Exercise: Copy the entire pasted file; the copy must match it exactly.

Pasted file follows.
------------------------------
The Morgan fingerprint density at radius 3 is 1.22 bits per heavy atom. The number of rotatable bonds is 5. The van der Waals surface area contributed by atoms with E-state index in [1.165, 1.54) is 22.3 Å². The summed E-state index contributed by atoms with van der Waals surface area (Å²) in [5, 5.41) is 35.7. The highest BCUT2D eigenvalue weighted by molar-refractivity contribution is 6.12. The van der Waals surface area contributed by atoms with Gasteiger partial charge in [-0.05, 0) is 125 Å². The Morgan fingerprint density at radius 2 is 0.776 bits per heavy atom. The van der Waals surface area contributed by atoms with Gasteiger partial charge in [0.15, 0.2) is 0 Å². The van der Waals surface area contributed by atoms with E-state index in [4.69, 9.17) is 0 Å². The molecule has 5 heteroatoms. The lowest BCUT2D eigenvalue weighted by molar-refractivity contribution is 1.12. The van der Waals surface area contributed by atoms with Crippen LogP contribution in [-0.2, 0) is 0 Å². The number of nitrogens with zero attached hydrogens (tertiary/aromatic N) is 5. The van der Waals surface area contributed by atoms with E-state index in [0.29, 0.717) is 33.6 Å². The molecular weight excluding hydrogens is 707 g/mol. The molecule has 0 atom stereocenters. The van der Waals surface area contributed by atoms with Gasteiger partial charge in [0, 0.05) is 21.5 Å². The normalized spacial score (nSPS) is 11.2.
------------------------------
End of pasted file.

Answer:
The Morgan fingerprint density at radius 3 is 1.22 bits per heavy atom. The number of rotatable bonds is 5. The van der Waals surface area contributed by atoms with E-state index in [1.165, 1.54) is 22.3 Å². The summed E-state index contributed by atoms with van der Waals surface area (Å²) in [5, 5.41) is 35.7. The highest BCUT2D eigenvalue weighted by molar-refractivity contribution is 6.12. The van der Waals surface area contributed by atoms with Gasteiger partial charge in [-0.05, 0) is 125 Å². The Morgan fingerprint density at radius 2 is 0.776 bits per heavy atom. The van der Waals surface area contributed by atoms with Gasteiger partial charge in [0.15, 0.2) is 0 Å². The van der Waals surface area contributed by atoms with E-state index in [4.69, 9.17) is 0 Å². The molecule has 5 heteroatoms. The lowest BCUT2D eigenvalue weighted by molar-refractivity contribution is 1.12. The van der Waals surface area contributed by atoms with Crippen LogP contribution in [-0.2, 0) is 0 Å². The number of nitrogens with zero attached hydrogens (tertiary/aromatic N) is 5. The van der Waals surface area contributed by atoms with E-state index in [0.29, 0.717) is 33.6 Å². The molecular weight excluding hydrogens is 707 g/mol. The molecule has 0 atom stereocenters. The van der Waals surface area contributed by atoms with Gasteiger partial charge in [0, 0.05) is 21.5 Å². The normalized spacial score (nSPS) is 11.2.